Here is the easiest way how to propagate prayer plants in water from cuttings with step by step instructions + images!
Prayer plants (common name for Maranta leuconeura) are a beautiful houseplant and are really easy to grow, keep alive, and propagate!
Calatheas and maranta plants are often referred to as Prayer Plants.
I love the variegated leaves of my prayer plant. The pink and red is really beautiful and unique. There are more than 50 varieties of prayer plants, so if you love them – collect a few!
Prayer plants are so called because the leaves often fold in half at night, like praying hands.
Prayer plants can grow up to 12 inches tall with leaves as long as 5 inches each!
I actually have six prayer plants – all grown from cuttings from my mom’s one plant!
The best thing about these plants is how easy they are to propagate! It’s so fun to take cuttings and root them to make new plants.
Take a few prayer plant cuttings and give it a try yourself.
Free Printable Maranta care guide
Join the (free!) KeepYourPlantsAlive+ community to access this exclusive printable plant care guide! Once you sign up, you can right click & save the JPG care guide. Or keep scrolling for more!
How to propagate prayer plants
It is super easy to grow these tropical plants from stem cuttings.
The easiest ways to propagate a prayer plant is:
- propagating cuttings in water
- propagating cuttings in soil
- propagation from seed
- propagation by root division
Propagating cuttings in water is the easiest way to propagate maranta and the method that I will detail below!
Where do you cut a prayer plant to propagate?
Maranta propagation is easy! The best way is to cut just below the first node of a stem. The leaf nodes are little bumps where the plant will grow roots in water.
Roots will grow from the nodes, so cutting just below them means the roots will grow at the base of your cutting.
Steps to propagate a prayer plant via water propagation
STEP 1 – Identify a node
Identify a node – a bump on the stem that leaves grow out of. Look for a branch on the mother plant at least 3 inches long with healthy new leaves and growth, for best results.
STEP 2 – cut at the node
Cut just below the node, so the node leaves the parent plant and goes onto the cutting.
STEP 3 – Remove lower leaves
Remove any lower leaves that will fall in the water. In general, I prefer to leave only 1-2 leaves per stem – you want the plant’s energy to focus on growing roots, not keeping leaves alive.
STEP 4 – place in water or soil
Wet the stem about 1 inch and dip in rooting hormone for best results.
Place the stem in water to propagate. I use this test tube wall propagation station!
If you prefer to root the plant in soil, stick it in moist soil. Place it in a warm place with bright, indirect light.
STEP 5 – cover loosely
You can also place a plastic clear bag or container (like a 2 liter plastic bottle with the top cut off) over it to create a “greenhouse,” increase humidity, and potentially speed up the rooting process.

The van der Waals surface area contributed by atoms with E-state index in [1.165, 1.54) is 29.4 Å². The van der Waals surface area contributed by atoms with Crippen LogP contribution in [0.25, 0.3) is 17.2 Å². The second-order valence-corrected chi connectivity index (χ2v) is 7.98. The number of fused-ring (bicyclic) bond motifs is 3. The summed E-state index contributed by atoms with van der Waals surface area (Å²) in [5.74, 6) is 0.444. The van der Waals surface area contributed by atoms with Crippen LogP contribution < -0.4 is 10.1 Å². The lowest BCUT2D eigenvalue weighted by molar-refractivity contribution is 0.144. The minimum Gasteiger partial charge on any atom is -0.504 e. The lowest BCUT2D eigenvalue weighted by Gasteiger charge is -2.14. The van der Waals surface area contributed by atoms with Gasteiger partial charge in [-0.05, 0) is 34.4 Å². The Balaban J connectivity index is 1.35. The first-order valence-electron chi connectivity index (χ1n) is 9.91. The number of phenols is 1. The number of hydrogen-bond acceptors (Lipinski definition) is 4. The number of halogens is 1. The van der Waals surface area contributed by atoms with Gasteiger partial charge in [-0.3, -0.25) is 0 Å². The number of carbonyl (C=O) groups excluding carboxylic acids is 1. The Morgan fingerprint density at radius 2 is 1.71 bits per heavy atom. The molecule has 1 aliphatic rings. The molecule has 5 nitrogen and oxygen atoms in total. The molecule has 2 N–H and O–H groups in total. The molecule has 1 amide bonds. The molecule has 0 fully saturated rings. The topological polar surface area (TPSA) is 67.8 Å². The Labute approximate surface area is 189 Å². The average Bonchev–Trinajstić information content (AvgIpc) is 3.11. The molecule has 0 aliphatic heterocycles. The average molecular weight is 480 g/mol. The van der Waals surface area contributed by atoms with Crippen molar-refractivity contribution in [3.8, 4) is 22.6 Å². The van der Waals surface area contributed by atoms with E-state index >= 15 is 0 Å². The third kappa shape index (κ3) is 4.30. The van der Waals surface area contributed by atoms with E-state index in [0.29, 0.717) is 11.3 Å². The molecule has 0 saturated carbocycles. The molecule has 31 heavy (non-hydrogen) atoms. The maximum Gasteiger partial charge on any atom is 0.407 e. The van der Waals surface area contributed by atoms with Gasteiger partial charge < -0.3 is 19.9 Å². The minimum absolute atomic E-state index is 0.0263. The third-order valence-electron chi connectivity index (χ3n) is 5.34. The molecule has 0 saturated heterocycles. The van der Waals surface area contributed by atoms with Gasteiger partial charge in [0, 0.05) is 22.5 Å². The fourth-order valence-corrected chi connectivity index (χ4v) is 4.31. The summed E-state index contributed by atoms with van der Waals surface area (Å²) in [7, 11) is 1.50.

STEP 6 – Plant in soil
Once the new roots have developed, you can plant it in a new pot of potting mix. Place the plant carefully – it prefers bright, indirect light. Water thoroughly but don’t let water sit in the soil and get soggy.
Prayer Plant Care
Prayer plants do best in bright, indirect sunlight. They do OK in low light, but flourish with indirect light.
It is important that your pot have good drainage so they do not get soggy roots after watering. Soggy roots can read to root rot. Either add lots of pebbles to the bottom of your pot or select a pot with a drainage hole.
Prayer plants prefer humidity so you can use a spray bottle to mimic that if your home is not naturally humid. Only use filtered water or rain water and room temperature water!
Other ways to encourage humidity include placing your prayer plant near other plants and placing a small bowl of water nearby.
Should I mist my prayer plant?
Yes! These are tropical plants that naturally grow in high humidity areas. Misting your prayer plant gives it the humidity it craves. They need to be misted or have a humidifier to really thrive. Always used distilled or rain water as these plants can get brown spots from the fluoride in tap water.
Why does my prayer plant have brown tips?
Brown spots on prayer plant leaves are caused by either not enough water (humidity or otherwise) OR too much sun.
If your plant turns brown, look to see if the brown looks crispy. If so, it’s probably sun burn! If it’s more limp, it’s low on water!
What insects get into prayer plants?
Prayer plants can house spider mites, mealybugs and aphids, so be sure to check any plants that have been outdoors before bringing them into the house.
Can I divide prayer plants?
Yes! Root division is another great way to turn a large prayer plant into multiple plants.
Simply remove your plant from its pot and gently separate the roots. Once you have broken the plant up into your desired pieces, repot in new pots!
When is the best time to propagate a maranta?
The best time to propagate plants is during their growing season – spring and summer. However, you can successfully propagate year round inside as an indoor plant!
Can you propagate a prayer plant from a leaf?
You have to have a node for a prayer plant cutting to root. Just a leaf on its own will not grow roots!
Any questions about prayer plant propagation? Time to start propagating your prayer plants!
Thanks for reading!
Hey there, I’m Morgan, a houseplant enthusiast from sunny Charleston, South Carolina. Growing up surrounded by my mom’s lush orchids and African violets, I discovered the magic of bringing nature indoors. Thanks to the pandemic, I delved deeper into houseplants, discovering their power to uplift moods and transform spaces. I’m here to spill all my secrets, helping you pick the perfect houseplant – and make it happy. Let’s keep your plants alive, together! 😊